BY TANYARADZWA NHARI BASIC commodity shortages have returned to haunt consumers, prompting them to hoard goods to escape a devastating price rage, it has emerged.
A significant part of hoarded goods have ended up on the black market, while others are kept in homes by consumers weary of rampaging prices triggered by currency manipulation, according to the Consumer Council of Zimbabwe (CCZ).
“Some people are now hoarding basic commodities in anticipation of a looming food crisis,” CCZ spokesperson Chris Kamba told NewsDay Business.
“Consumers are panicking over the parallel market rate which continues to change on a daily basis,” Kamba said.
“A recent survey by CCZ revealed that the most affected product is cooking oil, which is going for $2 100 (about US$4 at the parallel market rate) in the big retail shops, against $5,50 on the black market. So, some people are resorting to hoarding the product and resell at the informal market,” he added.
The development is reminiscent of the hoarding scourge that grounded markets during the first phase of Zimbabwe’s relentless crisis during the decade to 2008.
Back then, inflation hit 500 billion percent, hitting consumer buying power.
A crackdown by the National Incomes and Pricing Commission at the time, which forced firms to sell goods at a loss, precipitated a thriving black market where goods were available at higher prices.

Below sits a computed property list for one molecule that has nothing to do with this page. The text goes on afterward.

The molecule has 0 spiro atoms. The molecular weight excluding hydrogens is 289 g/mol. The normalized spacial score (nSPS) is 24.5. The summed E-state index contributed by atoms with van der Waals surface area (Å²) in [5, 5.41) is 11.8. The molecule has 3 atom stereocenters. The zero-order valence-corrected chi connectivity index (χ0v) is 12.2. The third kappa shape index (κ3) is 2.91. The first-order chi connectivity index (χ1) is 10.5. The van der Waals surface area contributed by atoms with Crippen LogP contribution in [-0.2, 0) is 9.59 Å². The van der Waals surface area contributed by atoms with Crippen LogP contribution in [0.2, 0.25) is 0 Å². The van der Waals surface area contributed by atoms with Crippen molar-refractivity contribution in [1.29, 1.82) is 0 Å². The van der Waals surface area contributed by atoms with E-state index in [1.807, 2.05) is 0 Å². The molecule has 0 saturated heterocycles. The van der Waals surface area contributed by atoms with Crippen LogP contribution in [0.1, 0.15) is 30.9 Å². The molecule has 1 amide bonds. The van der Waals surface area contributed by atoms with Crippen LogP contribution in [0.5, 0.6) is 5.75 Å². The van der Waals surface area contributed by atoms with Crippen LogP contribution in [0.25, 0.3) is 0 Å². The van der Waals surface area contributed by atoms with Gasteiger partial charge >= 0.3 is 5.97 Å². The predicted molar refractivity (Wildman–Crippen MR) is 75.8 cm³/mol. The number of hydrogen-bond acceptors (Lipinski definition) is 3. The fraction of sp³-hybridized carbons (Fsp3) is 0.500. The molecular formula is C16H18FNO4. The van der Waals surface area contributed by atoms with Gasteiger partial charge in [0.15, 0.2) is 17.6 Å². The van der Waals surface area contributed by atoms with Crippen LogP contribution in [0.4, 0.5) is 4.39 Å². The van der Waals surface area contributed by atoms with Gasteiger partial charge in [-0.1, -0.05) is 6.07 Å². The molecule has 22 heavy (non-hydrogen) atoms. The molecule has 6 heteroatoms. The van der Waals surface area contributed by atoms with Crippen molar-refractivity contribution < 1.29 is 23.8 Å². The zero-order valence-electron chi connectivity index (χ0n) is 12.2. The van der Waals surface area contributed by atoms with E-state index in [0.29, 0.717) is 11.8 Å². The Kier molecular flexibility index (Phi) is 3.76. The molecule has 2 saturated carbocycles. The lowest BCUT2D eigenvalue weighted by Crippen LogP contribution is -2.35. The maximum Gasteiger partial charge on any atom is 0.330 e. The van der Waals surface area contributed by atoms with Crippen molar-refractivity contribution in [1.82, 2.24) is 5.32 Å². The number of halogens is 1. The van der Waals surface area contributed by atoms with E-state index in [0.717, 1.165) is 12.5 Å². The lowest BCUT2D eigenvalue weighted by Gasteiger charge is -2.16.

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The recent wave of market panic has been sparked by a deadly erosion of the Zimbabwe dollar’s buying power.
The currency has surrendered more than 30% of its value against the United States dollar since January.
And with government technically giving in to the dictates of the powerful black market, there appears to be no end in sight for the troubled currency.
In the past week, the Zimbabwe dollar has been trading at US$1:$600 on the parallel market and experts expect that the troubled currency would fall to US$1:$1 500 by December.
In its latest report, the United States Agency for International Development confirmed that shortages of basic commodities were persisting in the market due to inflationary pressures.
The report identified cooking oil, maize meal and sugar, among others, as some of the basic commodities in short supply.
It noted that formal wholesale and retail outlets were now rationing units sold per customer.
It added that goods were increasingly being sold in the informal sector at significantly higher than normal prices.
But the Confederation of Zimbabwe Retailers (CZR), a conglomeration of supermarkets and other retailers, says no such practices were taking place.
“The association has not received any reports of hoarding of basic commodities and if we do, we will work closely with the security apparatus of the country to enforce the law,” CZR president Denford Mutashu said.
“It is our collective duty to report such retrogressive activities where suspicions or actual acts are detected,” he added.
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